You should request a review of an ABSTUDY or Assistance for Isolated Children recovery of debt decision within 3 months of being notified of the decision. There is no time limit for requesting a review of other ABSTUDY or Assistance for Isolated Children decisions.

If you aren't satisfied with a review officer's recovery of debt decision you can apply to the Administrative Appeals Tribunal for a review of the decision.

If you aren't satisfied with other decisions of a review officer, you can seek a review from the Minister for Social Services. You'll need to request a review by writing to the Minister and sending it to:

Branch Manager
Work and Study Payments
Department of Social Services
GPO Box 9820
Canberra ACT 2601

Paid Parental Leave Scheme

For Paid Parental Leave scheme decisions, parents must seek a review within 28 days of the decision. You can't request a review of a decision about who provides your Parental Leave Pay or matters that relate to dispute resolution.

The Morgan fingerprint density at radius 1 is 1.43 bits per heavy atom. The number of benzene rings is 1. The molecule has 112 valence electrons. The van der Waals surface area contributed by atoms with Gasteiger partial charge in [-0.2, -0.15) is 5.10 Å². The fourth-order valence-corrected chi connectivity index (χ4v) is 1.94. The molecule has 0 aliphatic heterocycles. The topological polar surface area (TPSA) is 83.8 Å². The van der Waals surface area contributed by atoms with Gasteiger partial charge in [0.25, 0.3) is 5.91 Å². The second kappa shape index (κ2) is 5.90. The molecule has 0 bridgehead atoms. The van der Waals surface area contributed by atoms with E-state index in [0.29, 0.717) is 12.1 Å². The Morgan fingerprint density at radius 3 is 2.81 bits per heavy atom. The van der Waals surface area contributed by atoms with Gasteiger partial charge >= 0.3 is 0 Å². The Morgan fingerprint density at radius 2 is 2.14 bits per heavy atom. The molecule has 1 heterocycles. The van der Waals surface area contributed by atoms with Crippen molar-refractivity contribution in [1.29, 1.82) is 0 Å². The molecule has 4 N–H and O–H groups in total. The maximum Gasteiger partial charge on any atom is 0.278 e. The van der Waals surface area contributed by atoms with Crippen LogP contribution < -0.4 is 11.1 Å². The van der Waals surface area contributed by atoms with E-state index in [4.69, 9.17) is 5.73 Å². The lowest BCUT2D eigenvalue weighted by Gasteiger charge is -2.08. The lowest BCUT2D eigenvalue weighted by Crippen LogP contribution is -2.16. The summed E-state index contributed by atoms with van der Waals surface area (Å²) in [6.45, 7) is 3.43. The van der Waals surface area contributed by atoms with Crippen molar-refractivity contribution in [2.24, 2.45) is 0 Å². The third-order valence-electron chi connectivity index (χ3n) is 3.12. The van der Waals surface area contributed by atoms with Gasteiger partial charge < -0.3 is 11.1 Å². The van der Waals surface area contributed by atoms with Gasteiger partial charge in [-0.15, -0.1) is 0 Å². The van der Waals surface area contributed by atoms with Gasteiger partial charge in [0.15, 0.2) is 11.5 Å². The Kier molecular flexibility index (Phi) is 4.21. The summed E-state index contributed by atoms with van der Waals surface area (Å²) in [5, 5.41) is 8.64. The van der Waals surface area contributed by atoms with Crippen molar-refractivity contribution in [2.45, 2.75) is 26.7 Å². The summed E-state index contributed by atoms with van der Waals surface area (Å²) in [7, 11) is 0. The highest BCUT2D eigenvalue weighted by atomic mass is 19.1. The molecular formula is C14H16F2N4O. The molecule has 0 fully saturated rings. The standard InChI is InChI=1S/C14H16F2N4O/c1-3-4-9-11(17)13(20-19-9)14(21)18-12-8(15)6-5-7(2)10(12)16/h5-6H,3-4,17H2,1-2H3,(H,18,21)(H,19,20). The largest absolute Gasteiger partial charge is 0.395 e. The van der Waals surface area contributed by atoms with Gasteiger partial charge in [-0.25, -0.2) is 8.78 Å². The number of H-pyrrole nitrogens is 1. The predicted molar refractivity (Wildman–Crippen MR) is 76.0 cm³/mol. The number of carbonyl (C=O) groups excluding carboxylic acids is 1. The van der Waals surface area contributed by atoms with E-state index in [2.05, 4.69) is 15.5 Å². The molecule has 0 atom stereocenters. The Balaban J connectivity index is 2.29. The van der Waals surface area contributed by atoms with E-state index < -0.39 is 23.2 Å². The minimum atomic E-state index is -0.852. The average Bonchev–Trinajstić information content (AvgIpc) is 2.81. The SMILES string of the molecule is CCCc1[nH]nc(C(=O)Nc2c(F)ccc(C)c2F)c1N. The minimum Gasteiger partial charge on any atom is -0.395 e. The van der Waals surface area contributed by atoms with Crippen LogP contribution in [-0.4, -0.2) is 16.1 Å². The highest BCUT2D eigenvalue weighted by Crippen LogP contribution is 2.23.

The Paid Parental Leave scheme Employer Toolkit provides information about reviews and time limits for employers.

Review of rural ex-gratia payments

We administer a range of rural programs including payments that aren't covered by legislation. These include:

  • Climate Change Adjustment Program
  • interim income support payment
  • Transitional Income Support
  • Professional Advice and Planning Grant
  • Small Block Irrigators Exit Grant Package, and
  • Exceptional Circumstances Exit Grant

While we can review decisions about these payments, you may not be able to apply to the Administrative Appeals Tribunal for a review of the decision.